An Impartial History Of The Wars Of Ireland

An impartial History Of The Wars In Ireland by George Warter Story (1664? -1721) is an eyewitness account of the Williamite War in Ireland covering the years 1690 and 1691. Story later wrote a sequel entitled Continuation, which describes the Treaty of Limerick, which brought the war officially to a close.

After the death of Oliver Cromwell, his son Richard briefly succeeded him as Lord Protector of the British Commonwealth in 1658. However by 1660, Charles II had returned from exile and the monarchy was restored following the invitation of Parliament. He relaxed many of the laws persecuting Catholics and dissenters and had a hostile relationship with parliament. In 1685 Charles II was succeeded by his Catholic brother James II to the alarm of Protestants who also feared his close relationship with his cousin Louis XIV of France and the restoration of an absolute monarchy. James II was deposed in 1688 and the Dutch Protestant William III of Orange became joint ruler with James’ Protestant daughter Mary II.

At the time Louis XIV was at war with a coalition of European powers led by William III of Orange. In exile James II took refuge in the France court before landing in Ireland in 1689 supported by troops supplied by the French king. He was welcomed in Dublin by Protestant Jacobites and Old English Catholics. The Gaelic Irish hoped to reverse their crushing defeat by Cromwell in 1653 which had resulted in the confiscation of the majority of their land. The Jacobites were in control of most of the country but suffered several defeats in Ulster as well as failing to capture Londonderry which held out after a long siege.

In August 1689, George Warter Story accompanied the army of Marshal Frederick Schomberg, 1st Duke of Schomberg who landed in Co. Down before capturing Carrickfergus. Story was chaplain in Sir Thomas Gower’s regiment of foot. Schomberg was William III of Orange’s second in command but compared to the enemy his troops were numerically inferior and lacked discipline and experience. Dundalk became their winter quarters where they suffered heavily from a lack of food; disease and Catholic guerrilla attacks while never fighting a major battle.

Losing patience, William III of Orange himself landed at Belfast Lough with 300 ships and about a force of 36,000, which included English, German, Dutch, Danish, and French Huguenot troops. The Jacobites retreated to the Boyne where a decisive battle was fought on July 1, 1690.

Although about 2,000 were killed out of about 50,000 participants on both sides, the Jacobites retreated in disorder and Dublin was taken without a fight. William’s peace terms excluded Jacobite leaders and Catholic landowners from a pardon, which gave them little choice, but to fight on though defeat was now inevitable. James II himself sailed from Wexford to France abandoning his disgusted supporters who called him Seamus an Chaca. Many of the French troops were also withdrawn.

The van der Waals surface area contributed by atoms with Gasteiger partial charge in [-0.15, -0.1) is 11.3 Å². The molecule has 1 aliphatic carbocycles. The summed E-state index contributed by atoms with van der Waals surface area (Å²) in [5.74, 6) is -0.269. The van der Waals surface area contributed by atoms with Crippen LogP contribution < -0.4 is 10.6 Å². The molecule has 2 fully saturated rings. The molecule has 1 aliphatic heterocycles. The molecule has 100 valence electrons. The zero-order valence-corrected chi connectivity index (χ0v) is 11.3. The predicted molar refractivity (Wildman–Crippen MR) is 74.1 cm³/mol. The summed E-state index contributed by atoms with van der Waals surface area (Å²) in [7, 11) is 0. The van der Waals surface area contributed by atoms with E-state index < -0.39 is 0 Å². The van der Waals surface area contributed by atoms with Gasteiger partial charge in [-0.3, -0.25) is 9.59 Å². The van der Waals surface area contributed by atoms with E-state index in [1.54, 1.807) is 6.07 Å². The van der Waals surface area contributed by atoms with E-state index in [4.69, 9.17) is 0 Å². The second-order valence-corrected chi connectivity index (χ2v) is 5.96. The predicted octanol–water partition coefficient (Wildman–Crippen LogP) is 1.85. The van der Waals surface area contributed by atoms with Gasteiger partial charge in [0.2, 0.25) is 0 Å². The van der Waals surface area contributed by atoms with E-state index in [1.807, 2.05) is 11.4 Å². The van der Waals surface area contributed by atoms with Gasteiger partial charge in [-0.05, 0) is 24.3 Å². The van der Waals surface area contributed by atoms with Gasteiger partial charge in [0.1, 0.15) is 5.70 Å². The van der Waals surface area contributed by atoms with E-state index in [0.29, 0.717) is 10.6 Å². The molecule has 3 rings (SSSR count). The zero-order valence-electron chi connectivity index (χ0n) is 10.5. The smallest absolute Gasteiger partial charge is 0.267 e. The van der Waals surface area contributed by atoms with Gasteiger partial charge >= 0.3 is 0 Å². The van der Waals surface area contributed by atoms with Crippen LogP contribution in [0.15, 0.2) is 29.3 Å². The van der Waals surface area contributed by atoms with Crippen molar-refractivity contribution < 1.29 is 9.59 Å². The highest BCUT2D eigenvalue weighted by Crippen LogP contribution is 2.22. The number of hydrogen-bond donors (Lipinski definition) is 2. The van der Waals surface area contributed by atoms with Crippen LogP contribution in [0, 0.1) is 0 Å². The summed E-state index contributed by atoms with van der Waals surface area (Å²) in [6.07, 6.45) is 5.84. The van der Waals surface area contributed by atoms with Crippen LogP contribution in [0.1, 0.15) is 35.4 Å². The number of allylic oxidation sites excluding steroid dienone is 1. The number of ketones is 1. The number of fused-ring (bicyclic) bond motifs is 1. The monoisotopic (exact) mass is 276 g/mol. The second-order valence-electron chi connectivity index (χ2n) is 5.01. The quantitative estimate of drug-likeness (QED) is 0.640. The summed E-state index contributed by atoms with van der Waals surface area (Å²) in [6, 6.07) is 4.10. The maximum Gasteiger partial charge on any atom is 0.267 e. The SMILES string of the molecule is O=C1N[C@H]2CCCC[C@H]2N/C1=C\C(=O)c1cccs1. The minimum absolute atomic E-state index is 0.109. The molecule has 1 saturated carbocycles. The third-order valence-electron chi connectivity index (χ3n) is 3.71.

However the Jacobites successfully defended Limerick from the pursuing Williamites and drove them from Connaught. Meanwhile William of Orange return to England giving command to General Godert de Ginkell but Jacobites hopes were dashed after Athlone was taken and Ginkell made a new advance on Galway and Limerick. The French Jacobite commander Marquis de St. Ruth’s forces were defeated by the Williamites at Aughrim, Co. Galway where 7,000 on both sides were killed.

After a second siege of Limerick in 1691, Patrick Sarsfield surrender to the Williamites. Under the terms of the Treaty of Limerick, the remaining Irish Jacobites, both Catholic and Protestants went into voluntary exile. Most would continue to fight for Louis XIV in subsequent wars. For the Gaelic Irish and Old English nobility and the Gaelic Irish the consequences were disastrous. A  Protestant Ascendancy would dominate the social, political and economic life of Ireland until the late 19th century. The Catholic Irish dispossessed of their lands and discriminated against by the Penal Laws would become a permanently impoverished peasant underclass.

Story defended Schomberg for his poor conduct of the war in Ulster and the disastrous decision to cross the Boyne River against the advice of William III of Orange that led to his death. Following the death of William III of Orange and Mary II, the throne passed to Queen Anne, the Protestant daughter of James II. When she died childless, the Elector of Hanover was invited to the throne over the heads of her more closely related Catholic relatives and succeeded her as George I in 1714. Louis XIV died in 1715 leaving France bankrupt after years of war.

Story was appointed Dean of Connor and Dean of Limerick in the wake of the Williamite War. He published his account of the conflict in 1693. In 1714, he preached in support of the Hanoverian succession hoping it would draw a line under the violence of the 17th century. However the Jacobite threat in Scotland led by Stuart pretenders to the British throne would continue until the defeat of Bonnie Prince Charlie at the Battle of Culloden in 1746.

George Warter, An Impartial History Of The Wars Of Ireland, London: Ric. Chiswell, 1693

See Ask About Ireland, June 26, 2011.

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